Lot 20 | René Magritte | La voix du sang, Oil on canvas
Created in 1948
79.1 x 58.6 cm

  • Alexander Iolas Gallery, New York (acquired from the artist, 8 August 1949)
  • Adelaide de Menil, Houston (acquired from the above, 1 January 1955); sale, Christie's, New York, 11 November 1997, lot 167
  • Acquired at the above sale by the late owner

Estimate: US$12,000,000 - 18,000,000

Lot 9 | Georgia O'keeffe | White Rose with Larkspur No.1, Oil on canvas
Created in 1927
91.4 x 76.2 cm

  • Dr. Constance Friess, New York (gift from the artist, 1946)
  • Private collection (by descent from the above, 1975)
  • Menconi & Schoelkopf Fine Art, LLC, New York (acquired from the above, 2006)
  • Private collection, Las Vegas (2006)
  • Acquired from the above by the late owner, 2013

Estimate: US$6,000,000 - 8,000,000 

Lot 36 | Jan Brueghel the Younger | The Five Senses: Sight, Set of Five Panels, Oil on panel
Panel: 70.2 x 113.3 cm

  • Charles VI, Holy Roman Emperor, Vienna (by 1720, then by descent in the Imperial Collection, deaccessioned by 1796)
  • Josef Karl Ritter von Klinkosch, Vienna (by 1873); Estate sale, Miethke, Vienna, 2 April 1889, lots 27-32 (as Jan Brueghel the Elder and Hendrick van Balen; with incorrect provenance from Archduke Leopold Wilhelm)
  • Isidore Ritter von Klinkosch (acquired at the above sale)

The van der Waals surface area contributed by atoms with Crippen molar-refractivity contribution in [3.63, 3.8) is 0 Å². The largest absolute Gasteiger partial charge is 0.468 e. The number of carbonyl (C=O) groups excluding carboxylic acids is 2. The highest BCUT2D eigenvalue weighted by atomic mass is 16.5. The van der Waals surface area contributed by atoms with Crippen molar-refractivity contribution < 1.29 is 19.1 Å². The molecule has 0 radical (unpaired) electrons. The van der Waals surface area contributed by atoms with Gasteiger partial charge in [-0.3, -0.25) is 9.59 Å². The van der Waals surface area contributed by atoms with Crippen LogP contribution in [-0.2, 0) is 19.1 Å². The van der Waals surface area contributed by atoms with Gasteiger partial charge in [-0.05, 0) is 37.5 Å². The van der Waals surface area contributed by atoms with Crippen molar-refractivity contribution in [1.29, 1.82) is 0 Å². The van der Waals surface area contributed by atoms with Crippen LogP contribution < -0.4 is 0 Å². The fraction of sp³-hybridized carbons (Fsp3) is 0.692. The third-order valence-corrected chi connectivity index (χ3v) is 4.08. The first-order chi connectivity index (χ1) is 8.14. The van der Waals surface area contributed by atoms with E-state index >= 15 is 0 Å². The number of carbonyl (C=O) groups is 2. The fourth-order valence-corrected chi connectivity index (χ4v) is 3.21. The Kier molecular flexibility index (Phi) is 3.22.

• Baron Wodianer, Vienna (by 1906-1907)
  • Anon. sale, Hôtel Drouot, Paris, 20 April 1907, lots 3-7 (as Jan Breughel the Elder and Hendrick van Balen)
  • Marino Vagliano (acquired at the above sale, then by descent)
  • Private collection; sale, Christie’s, New York, 3 October 2001, lot 98 (world auction record for the artist at the time of sale)
  • Acquired at the above sale by the late owner

Estimate: US$4,000,000 - 6,000,000

Lot 18 | Agnes Martin | Untitled, Acrylic and graphite on canvas
Created circa 1999 - 2000
152.4 x 152. 4 cm

  • David and Renze Nesbit, New Mexico (acquired from the artist, 2000)
  • Dominique Lévy Gallery, New York
  • Anon. sale, Sotheby's, London, 15 October 2015, lot 7
  • Acquired at the above sale by the late owner

Estimate: US$4,000,000 - 6,000,000

Lot 10 | Pablo Picasso | Tête classique, Charcoal, crayon and tortillon on paper
Created in 1923
63 x 47.8 cm

  • The Zwemmer Gallery, London (acquired from the artist)
  • Rae H. Eckman, New York; Estate sale, Christie’s, New York, 7 November 1979, lot 33
  • Anon. sale, Sotheby’s, London, 27 June 1995, lot 28
  • Acquired at the above sale by the late owner

Estimate: US$3,000,000 - 5,000,000

Auction Details:

Auction House: Christie's New York

  • Visionary: The Paul G. Allen Collection Part I
  • Visionary: The Paul G. Allen Collection Part II

Date: 9 - 10 November 2022